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Sales and Agile, Oil and Water?

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Sales, by its very nature is supposed to be Agile. A good sales person would inspect the situation, adapt to make the stakeholders comfortable and inspect by asking relevant questions to finally present a valid solution. However, it becomes a problem when the sales person tries to become too agile by offering silver bullets. Is this a regular phenomenon ailing many Agile projects?

Jennifer Whitt mentioned,

Salespeople have the uncanny ability to over-commit, over-promise, and not necessarily be encumbered with the facts. Project Managers are then left holding the bag to deliver on these over-promises and over-commitments.

Derek Morrison suggested that before a salesman makes tall claims about solving a business problem within a given timespace and budget, he should understand to operate within the Agile framework. Some of his key points for operating within the framework included

  • Make commitments only on products that are released and being shipped.
  • If a functionality is not available out-of-the-box then do not make a commitment.
  • Understand the iteration and release cycle of when the features would be available.
  • Give feedback on requests for bespoke development, the product managers would be able to align the requests to the roadmap.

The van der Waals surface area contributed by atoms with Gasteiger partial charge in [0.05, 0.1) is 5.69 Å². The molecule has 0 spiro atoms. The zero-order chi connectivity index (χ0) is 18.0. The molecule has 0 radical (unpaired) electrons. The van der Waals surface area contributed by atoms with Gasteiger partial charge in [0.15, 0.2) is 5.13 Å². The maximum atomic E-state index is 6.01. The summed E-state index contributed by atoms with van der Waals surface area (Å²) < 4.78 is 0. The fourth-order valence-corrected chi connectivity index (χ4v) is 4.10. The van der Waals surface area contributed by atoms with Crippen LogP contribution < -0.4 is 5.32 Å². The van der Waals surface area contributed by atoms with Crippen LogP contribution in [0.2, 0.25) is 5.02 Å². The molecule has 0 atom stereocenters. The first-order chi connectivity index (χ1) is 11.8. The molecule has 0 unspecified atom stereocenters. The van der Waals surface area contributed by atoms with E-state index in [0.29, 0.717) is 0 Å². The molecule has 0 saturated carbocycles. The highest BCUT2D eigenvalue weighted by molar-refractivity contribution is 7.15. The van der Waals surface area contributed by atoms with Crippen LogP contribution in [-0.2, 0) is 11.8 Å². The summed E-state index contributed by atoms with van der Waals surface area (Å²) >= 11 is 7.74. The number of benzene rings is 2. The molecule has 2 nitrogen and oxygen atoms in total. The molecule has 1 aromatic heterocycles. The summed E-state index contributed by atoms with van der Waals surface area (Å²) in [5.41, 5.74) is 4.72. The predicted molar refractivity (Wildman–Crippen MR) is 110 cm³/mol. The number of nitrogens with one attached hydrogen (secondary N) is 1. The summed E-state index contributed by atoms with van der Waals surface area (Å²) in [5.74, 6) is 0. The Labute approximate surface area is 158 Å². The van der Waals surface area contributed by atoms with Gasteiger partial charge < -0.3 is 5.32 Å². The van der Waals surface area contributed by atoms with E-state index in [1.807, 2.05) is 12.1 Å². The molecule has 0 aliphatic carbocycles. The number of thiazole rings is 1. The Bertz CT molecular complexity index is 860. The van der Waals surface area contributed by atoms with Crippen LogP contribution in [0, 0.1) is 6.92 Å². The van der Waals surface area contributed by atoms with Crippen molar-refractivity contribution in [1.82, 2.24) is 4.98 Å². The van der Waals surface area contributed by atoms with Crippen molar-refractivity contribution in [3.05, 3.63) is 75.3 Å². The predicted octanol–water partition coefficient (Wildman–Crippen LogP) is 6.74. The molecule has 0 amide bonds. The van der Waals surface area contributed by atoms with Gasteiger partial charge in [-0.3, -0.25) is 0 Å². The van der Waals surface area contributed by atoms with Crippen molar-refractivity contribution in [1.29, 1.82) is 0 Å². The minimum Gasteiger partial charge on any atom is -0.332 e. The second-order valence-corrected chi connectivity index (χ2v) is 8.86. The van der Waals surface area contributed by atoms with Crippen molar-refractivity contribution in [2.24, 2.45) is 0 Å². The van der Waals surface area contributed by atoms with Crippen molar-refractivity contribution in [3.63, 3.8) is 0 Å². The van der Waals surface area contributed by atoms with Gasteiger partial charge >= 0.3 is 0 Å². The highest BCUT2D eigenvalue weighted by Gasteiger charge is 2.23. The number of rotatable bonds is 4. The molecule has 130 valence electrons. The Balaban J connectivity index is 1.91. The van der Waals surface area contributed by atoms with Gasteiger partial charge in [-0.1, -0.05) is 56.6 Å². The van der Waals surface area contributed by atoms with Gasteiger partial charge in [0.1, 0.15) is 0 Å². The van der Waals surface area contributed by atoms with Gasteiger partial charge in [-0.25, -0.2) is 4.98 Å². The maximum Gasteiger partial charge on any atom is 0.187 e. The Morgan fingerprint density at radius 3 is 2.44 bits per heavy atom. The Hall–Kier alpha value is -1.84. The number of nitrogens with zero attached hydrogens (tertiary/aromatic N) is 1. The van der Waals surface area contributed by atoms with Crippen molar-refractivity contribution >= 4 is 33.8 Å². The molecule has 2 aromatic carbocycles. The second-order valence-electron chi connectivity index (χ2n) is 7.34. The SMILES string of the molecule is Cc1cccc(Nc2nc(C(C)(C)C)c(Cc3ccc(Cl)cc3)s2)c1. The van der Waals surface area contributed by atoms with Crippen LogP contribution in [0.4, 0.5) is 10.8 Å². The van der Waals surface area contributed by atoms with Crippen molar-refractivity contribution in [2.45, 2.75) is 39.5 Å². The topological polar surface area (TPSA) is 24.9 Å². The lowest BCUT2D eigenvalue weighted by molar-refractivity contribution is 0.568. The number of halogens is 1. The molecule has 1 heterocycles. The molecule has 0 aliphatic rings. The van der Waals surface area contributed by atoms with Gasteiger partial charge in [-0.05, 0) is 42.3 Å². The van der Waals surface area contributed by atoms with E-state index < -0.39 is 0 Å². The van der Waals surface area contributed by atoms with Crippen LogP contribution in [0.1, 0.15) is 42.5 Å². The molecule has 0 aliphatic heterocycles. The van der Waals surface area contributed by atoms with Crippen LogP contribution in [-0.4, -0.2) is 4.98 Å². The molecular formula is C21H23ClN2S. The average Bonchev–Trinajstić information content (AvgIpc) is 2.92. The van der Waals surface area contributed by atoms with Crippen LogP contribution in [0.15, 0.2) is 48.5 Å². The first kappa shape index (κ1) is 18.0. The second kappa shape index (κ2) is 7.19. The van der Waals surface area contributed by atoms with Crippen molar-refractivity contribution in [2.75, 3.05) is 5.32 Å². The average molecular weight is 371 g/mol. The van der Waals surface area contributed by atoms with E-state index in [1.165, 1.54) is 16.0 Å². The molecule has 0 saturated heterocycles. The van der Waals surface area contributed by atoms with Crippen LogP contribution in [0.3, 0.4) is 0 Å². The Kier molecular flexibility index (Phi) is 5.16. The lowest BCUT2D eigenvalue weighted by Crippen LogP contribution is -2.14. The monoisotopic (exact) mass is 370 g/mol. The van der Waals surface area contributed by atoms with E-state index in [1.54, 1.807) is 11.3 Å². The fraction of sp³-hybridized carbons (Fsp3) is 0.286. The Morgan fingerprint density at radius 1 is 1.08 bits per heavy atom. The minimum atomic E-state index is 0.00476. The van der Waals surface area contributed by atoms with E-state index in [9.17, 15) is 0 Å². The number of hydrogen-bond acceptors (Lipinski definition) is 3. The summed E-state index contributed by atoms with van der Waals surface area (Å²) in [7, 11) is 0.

Peter Eggleston suggested that for sales to succeed with Agile, the Agile sales team composition is very important. According to Peter, the team should consist of employees with customer facing roles such as sales engineers, professional services staff, RFP writers, channel/partner managers and perhaps even marketing personnel. Since technically this team could be huge, one could compose the team with only the sales persons and one person from each supporting organization. There is also a strong need for team work, communication and collaboration within this team.

Clucca shared how they implemented Agile in their sales team at AccuRev. Though, they realized that 'Agile for development' could not be applied as-it-is to 'Agile for sales' but they did not want to miss the opportunities available with Scrum. They had their entire sales organization undergo the Certified Scrum Training to understand the benefits of Scrum. Some of the practices that they follow include the standup, retrospectives and an active task board to manage leads.

So, how should the development team and sales team gel together?

According to Jennifer Whitt, the development team needs to change their attitude about sales people and extend more help to them. After all, nothing happens until something is sold. Further, salespeople should be involved in the weekly, fortnightly status meetings so that they are aware of the roadmap. Jennifer also suggested using the salespeople for client escalations. This not only helps by leveraging their relationship with the client but also helps in building a team feeling.

Derek added that apart from making the salespeople aware of the roadmap and the team velocity, it would be helpful to accompany the sales man on at least one sales trip to understand the commercial pressures that they face and the client problems that they have to deal with.

As Derek summed it up,

Sales teams play a vital part in any successful commercial operation. It is therefore vital for them to operate with in an agile framework in order to ensure that the company does not become a victim of its own success and to make a postive contribution to the agility of the organizations.

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